Leaders in the Nashville music industry, from songwriters to labels to commercial radio, couldn't agree this week on how to fix the problems with reimbursing artists for music — or even what the problems are.
Nearly two dozen sat down with members of the House Judiciary Committee to talk about the complex and occasionally tense topic of copyright law, which the committee has been reviewing for the past two years. It's planning to meet with more Nashville industry leaders in the coming months.
Some told congressional leaders that the problem in copyright is that there’s not enough transparency about who’s getting paid. Others said transparency was less of an issue than the low royalty rates for songwriters and performers.
The strongest words came from songwriters about tech companies like Spotify and Pandora. Kevin Kadish, who co-wrote "All About That Bass" last year with Meghan Trainor, said his song was streamed online 178 million times, but those platforms paid him less than $6,000 dollars in royalties.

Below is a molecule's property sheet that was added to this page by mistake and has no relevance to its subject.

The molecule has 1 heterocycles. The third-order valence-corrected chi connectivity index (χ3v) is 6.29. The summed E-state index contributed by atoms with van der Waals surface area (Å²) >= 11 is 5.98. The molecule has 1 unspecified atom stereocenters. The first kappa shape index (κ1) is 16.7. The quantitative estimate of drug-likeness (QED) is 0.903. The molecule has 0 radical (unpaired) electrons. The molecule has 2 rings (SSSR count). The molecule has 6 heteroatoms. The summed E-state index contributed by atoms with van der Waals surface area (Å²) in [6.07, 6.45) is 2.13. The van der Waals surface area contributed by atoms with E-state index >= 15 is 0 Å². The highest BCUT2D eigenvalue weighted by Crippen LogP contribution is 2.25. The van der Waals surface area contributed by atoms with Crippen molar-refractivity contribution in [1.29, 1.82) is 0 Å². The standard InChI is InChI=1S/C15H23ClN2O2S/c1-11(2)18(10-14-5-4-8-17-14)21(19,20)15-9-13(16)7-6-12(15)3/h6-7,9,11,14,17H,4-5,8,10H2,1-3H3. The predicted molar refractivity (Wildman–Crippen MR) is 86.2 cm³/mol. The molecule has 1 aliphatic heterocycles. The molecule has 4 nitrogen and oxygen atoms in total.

“That’s as big a song as a songwriter can have in their career," Kadish said. "No. 1 in 78 countries but you’re making $5,600. How do you feed your family?”
That sparked a discussion over whether radio plays — which pay songwriters better — are more valuable than online plays because more people hear each one.
Still, Rep. Darrell Issa, R-Calif., says many streaming platforms aren’t making a profit either. He calls the whole business model flawed.
“One of our challenges is, have they figured out how to be profitable delivering this service? Or is the consumer getting a value that ultimately the consumer maybe shouldn’t get?”
His suggestion that music listeners should pay more got a rare nod of approval from many at the table.